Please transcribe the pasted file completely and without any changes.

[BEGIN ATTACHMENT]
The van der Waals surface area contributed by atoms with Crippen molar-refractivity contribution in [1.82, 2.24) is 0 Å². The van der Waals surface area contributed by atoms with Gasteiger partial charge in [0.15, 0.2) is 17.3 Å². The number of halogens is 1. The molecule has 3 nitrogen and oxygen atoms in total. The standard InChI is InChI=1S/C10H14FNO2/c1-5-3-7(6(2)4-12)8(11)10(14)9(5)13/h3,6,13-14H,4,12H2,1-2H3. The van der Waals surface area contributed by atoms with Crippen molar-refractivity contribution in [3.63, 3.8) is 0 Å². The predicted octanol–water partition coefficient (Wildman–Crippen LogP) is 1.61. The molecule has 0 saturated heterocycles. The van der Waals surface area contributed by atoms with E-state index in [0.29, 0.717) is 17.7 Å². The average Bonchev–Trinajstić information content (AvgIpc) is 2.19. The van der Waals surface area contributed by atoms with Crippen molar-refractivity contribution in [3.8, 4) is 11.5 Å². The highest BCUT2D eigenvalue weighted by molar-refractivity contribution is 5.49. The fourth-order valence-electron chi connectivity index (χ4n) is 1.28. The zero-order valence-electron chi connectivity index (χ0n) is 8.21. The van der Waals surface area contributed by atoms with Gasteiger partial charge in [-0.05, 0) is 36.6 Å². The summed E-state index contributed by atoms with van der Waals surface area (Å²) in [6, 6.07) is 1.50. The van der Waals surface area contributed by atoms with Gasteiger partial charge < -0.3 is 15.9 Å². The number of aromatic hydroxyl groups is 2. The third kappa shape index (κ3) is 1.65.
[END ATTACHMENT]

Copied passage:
The van der Waals surface area contributed by atoms with Crippen molar-refractivity contribution in [1.82, 2.24) is 0 Å². The van der Waals surface area contributed by atoms with Gasteiger partial charge in [0.15, 0.2) is 17.3 Å². The number of halogens is 1. The molecule has 3 nitrogen and oxygen atoms in total. The standard InChI is InChI=1S/C10H14FNO2/c1-5-3-7(6(2)4-12)8(11)10(14)9(5)13/h3,6,13-14H,4,12H2,1-2H3. The van der Waals surface area contributed by atoms with Crippen molar-refractivity contribution in [3.63, 3.8) is 0 Å². The predicted octanol–water partition coefficient (Wildman–Crippen LogP) is 1.61. The molecule has 0 saturated heterocycles. The van der Waals surface area contributed by atoms with E-state index in [0.29, 0.717) is 17.7 Å². The average Bonchev–Trinajstić information content (AvgIpc) is 2.19. The van der Waals surface area contributed by atoms with Crippen molar-refractivity contribution in [3.8, 4) is 11.5 Å². The highest BCUT2D eigenvalue weighted by molar-refractivity contribution is 5.49. The fourth-order valence-electron chi connectivity index (χ4n) is 1.28. The zero-order valence-electron chi connectivity index (χ0n) is 8.21. The van der Waals surface area contributed by atoms with Gasteiger partial charge in [-0.05, 0) is 36.6 Å². The summed E-state index contributed by atoms with van der Waals surface area (Å²) in [6, 6.07) is 1.50. The van der Waals surface area contributed by atoms with Gasteiger partial charge < -0.3 is 15.9 Å². The number of aromatic hydroxyl groups is 2. The third kappa shape index (κ3) is 1.65.